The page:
You can always fall back on your maternity nurse during your postnatal period. Each team of maternity nurses at our Borstvoeding Expertisecentrum has a qualified Breastfeeding Coach who, alongside her work as a maternity nurse, is the main point of contact for colleagues and your midwife for breastfeeding-related questions during and around your postnatal period. Our Breastfeeding Coaches are also supported by our Lactation Expert.Not sure whether your baby is latching on properly? The maternity nurse will help you and give you information, tips and advice. If you can’t manage it together, a Lactation Consultant is always on hand to provide support.
Sometimes, breastfeeding does not go to plan. Many different problems may arise, such as your baby refusing to latch onto your breast, pain during feeds, delayed development and uncertainty about whether your baby is feeding properly. In these and all other cases, you can request support from a Lactation Consultant. These consultants are specially trained and can give you advice and support with a wide range of breastfeeding problems. Our Borstvoeding Expertisecentrum [‘Breastfeeding Expertise Centre’], offers lactation counselling during pregnancy and during and after the postnatal period. Not a Kraamzorg Het Groene Kruis client? No problem – you can still contact the Borstvoeding Expertisecentrum.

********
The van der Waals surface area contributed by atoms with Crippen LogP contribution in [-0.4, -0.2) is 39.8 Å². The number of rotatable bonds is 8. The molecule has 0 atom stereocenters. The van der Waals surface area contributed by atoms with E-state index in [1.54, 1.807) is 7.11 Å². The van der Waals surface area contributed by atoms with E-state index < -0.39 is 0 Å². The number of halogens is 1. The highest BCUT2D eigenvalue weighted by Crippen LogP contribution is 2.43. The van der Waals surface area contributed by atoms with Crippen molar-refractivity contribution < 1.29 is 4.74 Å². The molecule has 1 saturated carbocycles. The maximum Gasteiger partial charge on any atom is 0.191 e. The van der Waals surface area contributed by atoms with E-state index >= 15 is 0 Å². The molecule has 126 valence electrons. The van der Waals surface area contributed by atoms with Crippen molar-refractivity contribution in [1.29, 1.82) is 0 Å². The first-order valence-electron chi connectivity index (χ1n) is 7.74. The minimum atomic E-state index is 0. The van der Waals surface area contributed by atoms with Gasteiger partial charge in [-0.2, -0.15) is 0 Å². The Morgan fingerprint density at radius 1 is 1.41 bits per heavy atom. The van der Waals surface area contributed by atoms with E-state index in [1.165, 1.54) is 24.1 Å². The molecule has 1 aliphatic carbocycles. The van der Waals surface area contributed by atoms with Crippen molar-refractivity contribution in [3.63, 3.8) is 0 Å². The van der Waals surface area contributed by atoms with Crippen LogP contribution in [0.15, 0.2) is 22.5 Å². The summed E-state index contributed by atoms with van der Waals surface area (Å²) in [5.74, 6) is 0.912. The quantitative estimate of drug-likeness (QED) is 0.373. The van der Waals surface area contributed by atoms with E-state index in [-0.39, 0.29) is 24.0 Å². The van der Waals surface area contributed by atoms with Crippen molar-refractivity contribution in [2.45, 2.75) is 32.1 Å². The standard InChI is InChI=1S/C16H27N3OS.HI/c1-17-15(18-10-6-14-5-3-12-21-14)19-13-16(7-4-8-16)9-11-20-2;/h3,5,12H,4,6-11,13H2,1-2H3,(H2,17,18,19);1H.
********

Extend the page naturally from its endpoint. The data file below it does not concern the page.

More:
To find out more about how to initiate breastfeeding after giving birth, sign up for a breastfeeding information session. Partners are more than welcome to join! These sessions are provided by Breastfeeding Coaches from Het Groene Kruis, who explain how to start breastfeeding. There’s also plenty of opportunity to ask questions. Go to our calendar for a summary of all our courses.